(2) Diversification – We don’t want our entire net worth tied up in our house. That would be poor risk management.

With these factors in mind, in February we decided to add an element to our mortgage pay-off strategy, making a pivot to set up a home equity line of credit (HELOC) as a risk mitigant to my concerns above (this closed in March and we now have a $127,000 revolving line of credit in place). We now feel satisfied that we can both pay off the mortgage early, and still access our home’s equity as we need to.

The original philosophy of this plan to pay off the mortgage was to accomplish this goal while avoiding any austerity to our lifestyle. I coined it the “pay more tomorrow” plan. In keeping with the GYFG emphasis on the income side of our financial equation, I decided that we could easily increase our income (after tax) by at least $9,600/year and dedicate that additional income to fund the goal effortlessly. It has played out as planned, and we have used the cumulative increases in income thus far to execute this goal flawlessly. Since setting this goal in January of 2015, we have paid down an additional $96,600 (Year 1: $9,600, Year 2: $19,200, Year 3: $28,800, Year 4: $39,000).

This goal is now 35.6% complete! And with the addition of our HELOC, I feel we now have an even more nuanced and powerful strategy here.

RELATED: Our Mortgage Will Be Gone In Four More Years


Closing Thoughts

We may be 25% through the year but there is still 75% of runway to take advantage of. For both GYFG and for YOU that is another nine months to work towards achieving goals and building dreams. Remember that time is the only variable that levels the playing field for all. No human on Earth will have or has ever had more than 24 hours in any day. With that first click past midnight, we each receive a precious daily deposit of 86,400 seconds; it’s up to us to decide how we spend it.

Remember: Time can only be spent. It cannot be saved, and once spent, it’s gone forever.

Will you use your time today – this month – this year – purposefully and intentionally?

I look forward to chatting with you all in the comments below. How was your month? What big goals are you working towards? Are you using your time wisely? I would love to be part of your support and accountability.

Cheers!

– Gen Y Finance Guy

p.s. I recently had another opportunity to do a podcast interview. This time it was with Gwen and J from the FIRE Drill podcast. In this conversation, we talk about career hacking your way up the ladder, ambitious net worth goals (like my crazy $10M goal), putting up big income numbers, and the importance of high savings rates. My parting line “if you’re not happy and healthy, then what is the point of being wealthy?”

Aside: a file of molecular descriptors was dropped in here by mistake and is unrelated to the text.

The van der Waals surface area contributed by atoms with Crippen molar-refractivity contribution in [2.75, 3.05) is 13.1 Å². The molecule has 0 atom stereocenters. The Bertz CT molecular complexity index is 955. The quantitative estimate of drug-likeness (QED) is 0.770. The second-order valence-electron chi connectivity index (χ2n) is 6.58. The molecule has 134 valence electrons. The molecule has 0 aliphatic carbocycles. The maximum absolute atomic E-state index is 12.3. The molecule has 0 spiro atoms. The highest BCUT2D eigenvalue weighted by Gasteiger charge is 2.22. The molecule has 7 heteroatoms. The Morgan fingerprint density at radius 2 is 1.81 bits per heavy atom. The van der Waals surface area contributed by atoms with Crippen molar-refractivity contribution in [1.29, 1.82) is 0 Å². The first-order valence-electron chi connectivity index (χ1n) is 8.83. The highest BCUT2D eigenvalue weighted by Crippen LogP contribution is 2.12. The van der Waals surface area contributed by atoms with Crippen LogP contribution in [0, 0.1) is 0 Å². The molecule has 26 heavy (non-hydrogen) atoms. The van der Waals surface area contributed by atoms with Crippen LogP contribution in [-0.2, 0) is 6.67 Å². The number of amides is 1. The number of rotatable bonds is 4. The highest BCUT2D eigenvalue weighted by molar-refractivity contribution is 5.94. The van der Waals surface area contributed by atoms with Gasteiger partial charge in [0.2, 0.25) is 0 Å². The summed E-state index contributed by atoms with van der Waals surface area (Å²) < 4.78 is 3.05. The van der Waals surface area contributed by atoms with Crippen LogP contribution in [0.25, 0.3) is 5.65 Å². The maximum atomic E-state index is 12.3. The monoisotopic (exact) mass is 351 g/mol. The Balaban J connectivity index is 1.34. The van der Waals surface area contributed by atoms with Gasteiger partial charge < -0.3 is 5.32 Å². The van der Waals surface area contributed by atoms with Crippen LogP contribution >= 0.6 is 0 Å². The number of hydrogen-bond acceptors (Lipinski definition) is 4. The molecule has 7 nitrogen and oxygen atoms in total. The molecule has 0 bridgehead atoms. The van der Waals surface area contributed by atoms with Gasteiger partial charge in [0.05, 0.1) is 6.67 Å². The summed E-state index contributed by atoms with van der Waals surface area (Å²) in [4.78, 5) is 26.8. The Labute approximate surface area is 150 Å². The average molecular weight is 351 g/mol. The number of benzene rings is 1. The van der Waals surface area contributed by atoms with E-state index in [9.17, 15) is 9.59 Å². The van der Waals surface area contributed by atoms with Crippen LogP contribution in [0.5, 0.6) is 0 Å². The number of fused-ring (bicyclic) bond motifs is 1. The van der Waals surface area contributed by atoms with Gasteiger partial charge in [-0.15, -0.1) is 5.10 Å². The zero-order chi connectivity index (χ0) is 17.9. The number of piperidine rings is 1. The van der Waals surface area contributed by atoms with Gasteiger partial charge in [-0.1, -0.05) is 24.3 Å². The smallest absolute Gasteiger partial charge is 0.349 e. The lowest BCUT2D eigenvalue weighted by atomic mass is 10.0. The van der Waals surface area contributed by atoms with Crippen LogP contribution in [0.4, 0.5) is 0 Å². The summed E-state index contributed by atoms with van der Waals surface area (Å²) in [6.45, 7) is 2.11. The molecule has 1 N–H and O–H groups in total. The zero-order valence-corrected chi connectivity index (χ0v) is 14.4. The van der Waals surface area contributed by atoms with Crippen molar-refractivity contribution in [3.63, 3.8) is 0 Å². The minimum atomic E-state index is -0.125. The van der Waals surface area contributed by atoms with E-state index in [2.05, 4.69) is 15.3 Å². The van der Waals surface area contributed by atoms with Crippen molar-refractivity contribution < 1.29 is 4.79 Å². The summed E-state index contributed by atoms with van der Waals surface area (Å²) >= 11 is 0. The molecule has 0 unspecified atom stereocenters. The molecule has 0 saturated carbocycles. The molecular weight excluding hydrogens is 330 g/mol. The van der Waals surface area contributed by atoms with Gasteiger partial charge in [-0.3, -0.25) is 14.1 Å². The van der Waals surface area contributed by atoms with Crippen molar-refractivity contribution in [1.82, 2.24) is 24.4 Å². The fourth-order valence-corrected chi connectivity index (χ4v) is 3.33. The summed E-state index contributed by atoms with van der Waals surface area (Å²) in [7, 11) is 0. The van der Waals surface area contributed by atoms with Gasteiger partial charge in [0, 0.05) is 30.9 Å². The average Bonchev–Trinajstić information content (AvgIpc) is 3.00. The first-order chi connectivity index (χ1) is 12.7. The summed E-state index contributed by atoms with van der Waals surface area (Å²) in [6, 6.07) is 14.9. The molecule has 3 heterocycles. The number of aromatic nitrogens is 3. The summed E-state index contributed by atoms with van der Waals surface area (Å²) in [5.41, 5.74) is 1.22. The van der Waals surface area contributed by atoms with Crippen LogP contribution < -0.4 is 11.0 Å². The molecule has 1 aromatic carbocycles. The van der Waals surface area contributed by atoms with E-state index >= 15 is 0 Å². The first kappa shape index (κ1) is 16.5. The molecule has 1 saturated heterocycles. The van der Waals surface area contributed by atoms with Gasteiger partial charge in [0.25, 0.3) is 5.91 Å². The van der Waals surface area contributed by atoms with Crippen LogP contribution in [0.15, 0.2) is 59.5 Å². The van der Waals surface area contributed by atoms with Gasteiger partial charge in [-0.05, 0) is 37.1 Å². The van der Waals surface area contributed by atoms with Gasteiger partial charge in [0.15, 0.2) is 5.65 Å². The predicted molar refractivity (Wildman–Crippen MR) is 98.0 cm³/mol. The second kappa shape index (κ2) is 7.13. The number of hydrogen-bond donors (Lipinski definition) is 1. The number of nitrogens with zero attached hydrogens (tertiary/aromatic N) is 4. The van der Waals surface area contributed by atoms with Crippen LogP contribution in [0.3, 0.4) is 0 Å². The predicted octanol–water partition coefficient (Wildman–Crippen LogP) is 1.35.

Career Hacking Lessons from a 31 Year Old Executive | Dom from GenY Finance Guy

p.s.s. If you haven’t already be sure to check out my interview with Erik from The Mastermind Within. The conversation we had was fun, informative, and unpacked many great nuggets of wisdom that have shaped my life. It was deeply gratifying that Erik reached out to have me on the podcast, as the greatest compliment I could ever receive is knowing that I’ve had a positive impact on someone else. Plus, revisiting The Slight Edge is always great – it’s the book that’s had the most impact on my life!

Practicing Simple Daily Disciplines to the C-Suite with Gen Y Finance Guy



Personal Capital allows you to aggregate your entire financial life into one account. All you need to do to see all your accounts in one place is log in to Personal Capital and voila! But it doesn’t stop there. They even automatically classify all your income and expenses for you. You get a FREE and fully AUTOMATED tracking system!

Comments 8

    1. Post
      Author
  1. Hi there. I love your spreadsheets and graphs you’ve created to track and share your expenses and Net Worth changes. Are those something you’d be willing to share? Thanks!

    1. Post
      Author

      Amy – I am currently working on a version to share with my email subscribers and those should be made available in the next 3-4 weeks. There will soon be a welcome tool pack given instantly for new subscribers, but I’m also going to send it out to all current email subscribers.

      Cheers,

      Dom

    1. Post
      Author
  2. great blog! thanks for having it out here. I hadn’t thought of a HELOC. Once I had paid an additional 20% down on my home, we diverted extra principal payments to a separate taxable account to invest in index funds. Just seemed like a huge waste to pay down a 3% loan when we’re making better returns in the stock market. Our thought was that when the account was on par with our remaining mortgage balance, we would have the house “paid off”.
    Why did you choose HELOC over a separate account?

  3. Pingback: What If Money Were No Object? [Part One] - Gen Y Finance Guy